Kwang-Jui And The God Of The River
To delay until his mother would again be able to endure the fatigues of travel was out of the question, as disobedience to the Emperor's orders would be attended by his grave displeasure. Eventually his mother suggested that he and his wife should go on ahead, and that after taking up the duties of his office he should then delegate them for a time to his subordinates and return to take her home.
This advice Kwang-Jui decided to carry out; though with great reluctance, as he was most unwilling to abandon his mother to the care of strangers. He accordingly made all the arrangements he possibly could for her comfort whilst they were parted from each other; he had servants engaged to attend upon her, and he left sufficient money with her to meet all her expenses during his absence.
With a mind full of consideration for his mother, and wishing to show how anxious he was to give her pleasure, he went out into the market of the town to see if he could buy a certain kind of fish of which she was passionately fond. He had hardly got outside the courtyard of the inn, when he met a fisherman with a very fine specimen of the very fish that he wished to purchase.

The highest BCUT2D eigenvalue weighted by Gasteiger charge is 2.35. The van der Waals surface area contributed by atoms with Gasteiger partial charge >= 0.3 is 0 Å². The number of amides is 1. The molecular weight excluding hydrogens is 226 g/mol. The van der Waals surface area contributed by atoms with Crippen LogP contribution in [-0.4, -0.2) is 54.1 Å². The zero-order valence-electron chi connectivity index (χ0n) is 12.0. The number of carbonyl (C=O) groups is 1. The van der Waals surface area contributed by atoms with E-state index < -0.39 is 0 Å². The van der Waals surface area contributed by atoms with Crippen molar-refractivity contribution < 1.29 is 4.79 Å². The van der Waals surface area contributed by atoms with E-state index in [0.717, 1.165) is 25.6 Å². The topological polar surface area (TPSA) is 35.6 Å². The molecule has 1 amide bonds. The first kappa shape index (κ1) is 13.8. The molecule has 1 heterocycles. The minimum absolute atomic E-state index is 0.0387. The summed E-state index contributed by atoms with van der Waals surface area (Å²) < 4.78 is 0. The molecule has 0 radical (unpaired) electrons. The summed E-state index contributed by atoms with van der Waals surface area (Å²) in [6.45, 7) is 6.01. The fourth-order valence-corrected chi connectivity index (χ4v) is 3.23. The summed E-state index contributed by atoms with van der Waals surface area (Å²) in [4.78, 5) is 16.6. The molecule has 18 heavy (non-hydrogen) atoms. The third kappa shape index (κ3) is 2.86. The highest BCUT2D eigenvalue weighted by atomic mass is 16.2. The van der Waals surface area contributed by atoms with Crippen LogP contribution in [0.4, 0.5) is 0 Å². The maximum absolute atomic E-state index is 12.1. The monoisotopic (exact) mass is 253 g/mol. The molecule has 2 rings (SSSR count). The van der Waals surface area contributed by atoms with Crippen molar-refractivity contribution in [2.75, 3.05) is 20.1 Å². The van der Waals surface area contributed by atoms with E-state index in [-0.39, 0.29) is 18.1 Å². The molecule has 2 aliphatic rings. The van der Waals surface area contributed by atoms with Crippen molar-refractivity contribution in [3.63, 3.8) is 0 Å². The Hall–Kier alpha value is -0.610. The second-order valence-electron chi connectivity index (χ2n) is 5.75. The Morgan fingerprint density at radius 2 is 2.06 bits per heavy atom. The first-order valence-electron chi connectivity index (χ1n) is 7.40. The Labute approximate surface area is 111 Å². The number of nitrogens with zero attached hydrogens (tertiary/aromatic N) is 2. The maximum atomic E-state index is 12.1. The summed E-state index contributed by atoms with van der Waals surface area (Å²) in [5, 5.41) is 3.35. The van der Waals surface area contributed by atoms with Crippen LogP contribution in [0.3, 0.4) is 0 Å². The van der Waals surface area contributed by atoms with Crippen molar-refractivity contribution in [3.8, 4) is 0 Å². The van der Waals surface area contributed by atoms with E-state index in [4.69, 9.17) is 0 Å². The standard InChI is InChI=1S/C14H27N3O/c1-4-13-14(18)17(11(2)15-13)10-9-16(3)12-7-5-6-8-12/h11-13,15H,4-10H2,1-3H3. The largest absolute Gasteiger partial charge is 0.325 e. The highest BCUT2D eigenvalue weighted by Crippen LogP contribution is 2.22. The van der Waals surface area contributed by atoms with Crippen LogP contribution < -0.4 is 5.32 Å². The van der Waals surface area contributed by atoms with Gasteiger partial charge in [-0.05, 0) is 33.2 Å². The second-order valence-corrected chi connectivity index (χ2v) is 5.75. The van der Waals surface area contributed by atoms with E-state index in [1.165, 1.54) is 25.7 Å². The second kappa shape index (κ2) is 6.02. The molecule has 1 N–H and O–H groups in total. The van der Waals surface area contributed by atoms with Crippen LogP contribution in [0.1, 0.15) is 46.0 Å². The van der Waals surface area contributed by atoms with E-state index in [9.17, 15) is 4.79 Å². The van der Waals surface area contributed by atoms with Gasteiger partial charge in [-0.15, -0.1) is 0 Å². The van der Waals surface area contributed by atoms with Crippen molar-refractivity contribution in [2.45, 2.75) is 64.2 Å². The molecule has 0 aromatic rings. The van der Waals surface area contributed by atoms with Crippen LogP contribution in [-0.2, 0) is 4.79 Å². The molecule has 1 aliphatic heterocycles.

As he was discussing the price with the man, a certain something about the fish arrested his attention. There was a peculiar look in its eyes that seemed full of pathos and entreaty. Its gaze was concentrated upon him, so human-like and with such intensity, that he instinctively felt it was pleading with him to do something to deliver it from a great disaster. This made him look at it more carefully, and to his astonishment the liquid eyes of the fish were still fixed upon him with a passionate regard that made him quiver with excitement.
"Fisherman," he said, "I want to buy this fish, and here is the price that you ask for it. I have but one stipulation to make, and that is that you take it to the river from which you caught it, and set it free to swim away wherever it pleases. Remember that if you fail to carry out this part of the bargain, great sorrow will come upon you and your home.